The highlight of dad's life in Samoa of course was the conferring of his matai title in honour of his service to Samoa. In many ways it was the highlight of his life.
Coming back to New Zealand in 1982, mum and dad came to Hawkes Bay for six months and have never left. Dad dove head first into reinventing the Hastings YMCA and, working his magic once again, developed programs that the community quite simply needed. He was to be the executive director of the Hastings YMCA for 15 years.
Soon after they arrived here, the Tomoana works closed and dad foresaw what a calamitous event for the region this was with thousands suddenly unemployed.
He quickly wrote the first prototype for a private training course focused on job-seeking skills, the first in New Zealand, basically transferring the models he created in the Pacific to work with tagata whenua here in Hawkes Bay â€¦ and I am sure other people will speak to this.
He was joined at the YMCA here by Shelley who still follows dad's example, working tirelessly for youth and Pasifika communities ensuring they have access to resource and opportunity.
At the age of 40 dad started studying and over the years, the boy who failed School Cert three times, completed two Master's Degrees, published five books, won numerous civic awards, was a Paul Harris fellow of the Rotary club and served as the president of the HB Massey Alumni, being honoured in 2012 by a distinguished alumni award from Massey University.
Dad's life was enriched through having all of his grandchildren grow up around him and he has been a very special part of their lives. For Willa especially, dad was both her poppa and her dad.
In retirement, along with the Rotary Club, he started Havelock Community Patrol, loved his time working with his mates at the Karituwhenua Reserve and, of course, worked with you, the Samoan Methodist Church.
Mum and dad's relationship with this church has meant the world to them. Mum said that when they found you, they felt they had come home, and I am sure Iakopo will speak to this part of Tagaloa's life. We as a family wish to express our deep gratitude to the Samoan Church for everything you have done for us as a family.
So how was it growing up the son of this man? Well, a bit daunting.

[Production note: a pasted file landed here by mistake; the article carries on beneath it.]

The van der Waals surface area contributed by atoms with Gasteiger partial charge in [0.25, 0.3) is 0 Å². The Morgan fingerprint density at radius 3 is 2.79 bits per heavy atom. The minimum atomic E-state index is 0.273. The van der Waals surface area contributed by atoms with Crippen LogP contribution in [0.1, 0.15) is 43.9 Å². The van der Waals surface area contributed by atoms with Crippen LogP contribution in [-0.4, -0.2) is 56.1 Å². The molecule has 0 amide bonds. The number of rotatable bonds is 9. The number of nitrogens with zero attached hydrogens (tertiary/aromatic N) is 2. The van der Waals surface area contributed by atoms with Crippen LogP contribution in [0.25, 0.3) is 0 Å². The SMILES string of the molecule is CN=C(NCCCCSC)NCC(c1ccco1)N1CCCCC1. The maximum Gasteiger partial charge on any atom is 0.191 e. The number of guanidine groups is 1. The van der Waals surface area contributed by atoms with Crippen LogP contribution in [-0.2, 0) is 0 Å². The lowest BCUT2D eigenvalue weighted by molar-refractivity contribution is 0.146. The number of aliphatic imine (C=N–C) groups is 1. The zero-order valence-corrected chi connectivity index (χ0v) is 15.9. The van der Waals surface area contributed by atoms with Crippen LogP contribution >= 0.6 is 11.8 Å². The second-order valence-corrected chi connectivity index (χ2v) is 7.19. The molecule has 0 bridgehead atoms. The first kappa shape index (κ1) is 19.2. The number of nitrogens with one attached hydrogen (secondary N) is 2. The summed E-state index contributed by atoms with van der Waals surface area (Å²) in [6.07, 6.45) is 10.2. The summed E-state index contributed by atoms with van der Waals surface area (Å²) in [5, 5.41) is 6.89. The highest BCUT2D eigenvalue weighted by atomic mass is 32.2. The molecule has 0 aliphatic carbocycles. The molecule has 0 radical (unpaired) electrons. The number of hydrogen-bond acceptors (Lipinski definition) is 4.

You see, dad was much more than a father to me; he was my mentor, my hero. He gave me the gift of the way that I think, and that defines my own work. It is something timeless, priceless, eternal.
As kids, we resented him being so devoted to his work and we sometimes felt we took second place. Looking back, I see we were being schooled too — schooled in making a difference. Dad was always proud of all of us and we are so proud to be his children.
In one of the last emails he wrote me, he told me to stay true to my course, as I was, in his words, on the right side of the future. Mum and dad always had our back, always believed in us. With that as your base, I believe you can fly
Of course, it is my mother to whom the biggest thanks must be given. She held the family together, she formed the foundation of love and kindness that made it all work for dad and for us as a family. On his last morning, when he opened his eyes and saw my mother standing there, he smiled and said: "Here's my sweetheart."
We were all with him when he passed, music once again back in dad's life as Shelley led us in singing to him as he died.
We are very grateful to the staff at Hastings Memorial Hospital who tended to dad, especially his nurse Matimati, and to Natasha and the team at PD dialysis.
Legacy is defined in many ways, often in buildings built, wars won, institutions founded, policies enacted.
But for me, the truly great leaders, the Martin Luther Kings, the Gandhis, legacy is something that is left in the people whom they affect, the social movements they inspire, the communities they enrich, the mind-sets they ignite. This speaks to me of my father.
I circle back to dad's last book "Making a Difference". In the preface, he writes: It has been my privilege to have touched on the lives of thousands of people in New Zealand, Fiji and Samoa through the absolutely wonderful staff of the YMCAs there."
Dad's life is summed up well for so many by this message I received from Fa'amatuainu Tino Pereira who worked for dad in Samoa and is now the head of the Pacific Business Trust here in Aoteraoa: "Talofa Robert. My heartfelt condolences to you, Jean and the family for such a monumental loss. As you know, Dennis was my first palagi mentor, and the person who paved the way for so much of my early leadership development in Samoa.
"He towered above all in his commitment and tenacity to forge a better and more enlightened pathway for Pacific communities in his many roles as development guru, leadership mentor, humanitarian and visionary. He has fought a great fight, he has run a great race, he has kept the faith."
Rest in peace, Tagaloa.
* Robert Oliver is an international chef, author and TV presenter. Views expressed are his and not of this newspaper.